Terry Allen

If Bob Dylan hadn't written the line "Don't ask me nothin' about nothin'/ I just might tell you the truth," it is likely Terry Allen eventually would have. Like a surgeon general's disclaimer on a cigarette pack, Dylan's warning should be prominently displayed on The Silent Majority (Terry Allen's Greatest Missed Hits), which Allen describes as a compilation of "out-takes, in-takes, mis-takes, work tapes, added tos, taken froms, omissions, and foreign materials." It is packed with sarcasm-laced tunes like "Big Ol' White Boys," "I Love Germany," "Arizona Spiritual" and "3 Finger Blues" that throw vicious left hooks to the protruding glass jaw of our national hypocrisy and its corollary assumptions of cultural superiority. The pithy aside that closes the opening track, "Advice to Children" -- "yeah, this is America, all strung out on Valium at the mall" -- makes a fine précis for the collection.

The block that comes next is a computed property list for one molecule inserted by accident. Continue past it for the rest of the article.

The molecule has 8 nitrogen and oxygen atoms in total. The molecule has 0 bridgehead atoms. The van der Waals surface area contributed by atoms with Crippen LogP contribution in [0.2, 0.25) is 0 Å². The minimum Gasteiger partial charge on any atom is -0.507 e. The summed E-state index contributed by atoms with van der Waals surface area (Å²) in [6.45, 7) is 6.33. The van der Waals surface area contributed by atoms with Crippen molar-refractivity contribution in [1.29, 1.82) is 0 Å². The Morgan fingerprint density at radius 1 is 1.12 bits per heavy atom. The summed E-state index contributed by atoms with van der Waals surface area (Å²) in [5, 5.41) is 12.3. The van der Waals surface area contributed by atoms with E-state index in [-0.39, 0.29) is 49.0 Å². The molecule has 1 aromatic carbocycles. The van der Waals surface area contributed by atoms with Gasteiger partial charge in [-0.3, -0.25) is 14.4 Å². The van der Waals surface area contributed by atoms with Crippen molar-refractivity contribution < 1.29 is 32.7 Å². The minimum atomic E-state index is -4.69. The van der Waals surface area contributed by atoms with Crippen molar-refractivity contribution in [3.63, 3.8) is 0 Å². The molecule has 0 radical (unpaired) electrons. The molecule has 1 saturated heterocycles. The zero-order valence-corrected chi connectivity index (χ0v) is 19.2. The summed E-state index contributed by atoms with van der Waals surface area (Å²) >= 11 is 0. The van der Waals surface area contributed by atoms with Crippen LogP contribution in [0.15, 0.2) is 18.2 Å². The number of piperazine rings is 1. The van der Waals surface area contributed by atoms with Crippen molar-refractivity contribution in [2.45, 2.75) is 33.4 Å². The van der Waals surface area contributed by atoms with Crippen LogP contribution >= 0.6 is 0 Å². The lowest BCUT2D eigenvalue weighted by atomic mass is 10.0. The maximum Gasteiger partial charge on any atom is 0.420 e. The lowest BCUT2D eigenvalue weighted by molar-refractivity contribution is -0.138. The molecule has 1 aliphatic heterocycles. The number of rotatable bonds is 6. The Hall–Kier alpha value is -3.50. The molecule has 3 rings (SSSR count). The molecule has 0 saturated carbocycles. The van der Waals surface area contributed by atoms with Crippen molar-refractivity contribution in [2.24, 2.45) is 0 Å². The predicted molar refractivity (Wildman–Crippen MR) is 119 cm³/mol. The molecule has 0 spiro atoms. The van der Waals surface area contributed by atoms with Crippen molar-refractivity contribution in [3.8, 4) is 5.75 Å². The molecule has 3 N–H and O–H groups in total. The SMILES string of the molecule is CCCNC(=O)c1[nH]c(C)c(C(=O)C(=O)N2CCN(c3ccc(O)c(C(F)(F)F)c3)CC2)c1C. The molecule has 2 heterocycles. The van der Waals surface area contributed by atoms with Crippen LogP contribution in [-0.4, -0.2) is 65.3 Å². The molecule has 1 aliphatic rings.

Like Allen's visual art, this music (which was originally released on the ill-fated Fate Records in 1992) refuses to be dated. In the visual-art world, Allen is a noted recombinist -- or maker of pastiches recombined from found objects -- and as a musician, lyricist, vocalist and arranger, Allen takes much the same approach. His music is both instantly familiar and entirely alternative.

Tracks like "Loneliness" and "Lonely Road," composed for Margaret Jenkins's dance production Pedal Steel in 1988, could pass for legit commercial country were it not for their poetic and emotional depth, while the snarling "Cocktail Desperado" and "High Horse Mama" find Allen taking country music way beyond the foul lines. One can no more imagine some current plastic-hat country star singing "you better get off your high horse, mama / and get back down on this mule with me" than one can imagine Karl Rove bedding down with Hillary Clinton and a box of cigars. But we can easily imagine Hillary's husband playing his sax to "she was a beautiful Spanish dancer, about as psychological as they come / she's a nervous wreck when she makes love but she's not the only one."


Terry Allen

No Terry Allen album could ever be classified as "easy listening," and The Silent Majority is certainly a demanding, complex collection. It has aged extremely well.


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